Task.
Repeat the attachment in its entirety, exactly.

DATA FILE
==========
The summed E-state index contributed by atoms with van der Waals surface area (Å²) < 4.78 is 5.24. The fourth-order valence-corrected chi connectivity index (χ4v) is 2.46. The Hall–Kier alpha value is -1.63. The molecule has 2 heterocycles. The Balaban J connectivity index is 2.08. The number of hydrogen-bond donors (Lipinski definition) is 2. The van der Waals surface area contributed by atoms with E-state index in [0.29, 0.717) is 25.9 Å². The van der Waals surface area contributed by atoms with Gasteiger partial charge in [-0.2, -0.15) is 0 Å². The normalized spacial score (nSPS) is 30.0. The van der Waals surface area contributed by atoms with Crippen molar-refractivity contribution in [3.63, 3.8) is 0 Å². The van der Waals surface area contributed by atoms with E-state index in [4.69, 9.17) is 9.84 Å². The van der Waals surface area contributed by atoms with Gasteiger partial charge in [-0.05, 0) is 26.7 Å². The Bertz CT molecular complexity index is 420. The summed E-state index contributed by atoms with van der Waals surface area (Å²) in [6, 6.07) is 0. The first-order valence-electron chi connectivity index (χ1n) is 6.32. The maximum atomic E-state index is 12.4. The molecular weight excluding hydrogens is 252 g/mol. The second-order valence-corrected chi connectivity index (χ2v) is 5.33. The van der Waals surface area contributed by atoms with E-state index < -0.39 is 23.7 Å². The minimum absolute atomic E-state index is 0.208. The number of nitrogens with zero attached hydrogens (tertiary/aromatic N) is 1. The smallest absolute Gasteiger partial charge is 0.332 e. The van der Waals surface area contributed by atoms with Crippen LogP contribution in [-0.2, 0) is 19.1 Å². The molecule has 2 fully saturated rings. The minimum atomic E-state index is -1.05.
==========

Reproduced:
The summed E-state index contributed by atoms with van der Waals surface area (Å²) < 4.78 is 5.24. The fourth-order valence-corrected chi connectivity index (χ4v) is 2.46. The Hall–Kier alpha value is -1.63. The molecule has 2 heterocycles. The Balaban J connectivity index is 2.08. The number of hydrogen-bond donors (Lipinski definition) is 2. The van der Waals surface area contributed by atoms with E-state index in [0.29, 0.717) is 25.9 Å². The van der Waals surface area contributed by atoms with Gasteiger partial charge in [-0.2, -0.15) is 0 Å². The normalized spacial score (nSPS) is 30.0. The van der Waals surface area contributed by atoms with Crippen molar-refractivity contribution in [3.63, 3.8) is 0 Å². The van der Waals surface area contributed by atoms with E-state index in [4.69, 9.17) is 9.84 Å². The van der Waals surface area contributed by atoms with Gasteiger partial charge in [-0.05, 0) is 26.7 Å². The Bertz CT molecular complexity index is 420. The summed E-state index contributed by atoms with van der Waals surface area (Å²) in [6, 6.07) is 0. The first-order valence-electron chi connectivity index (χ1n) is 6.32. The maximum atomic E-state index is 12.4. The molecular weight excluding hydrogens is 252 g/mol. The second-order valence-corrected chi connectivity index (χ2v) is 5.33. The van der Waals surface area contributed by atoms with E-state index < -0.39 is 23.7 Å². The minimum absolute atomic E-state index is 0.208. The number of nitrogens with zero attached hydrogens (tertiary/aromatic N) is 1. The smallest absolute Gasteiger partial charge is 0.332 e. The van der Waals surface area contributed by atoms with Crippen LogP contribution in [-0.2, 0) is 19.1 Å². The molecule has 2 fully saturated rings. The minimum atomic E-state index is -1.05.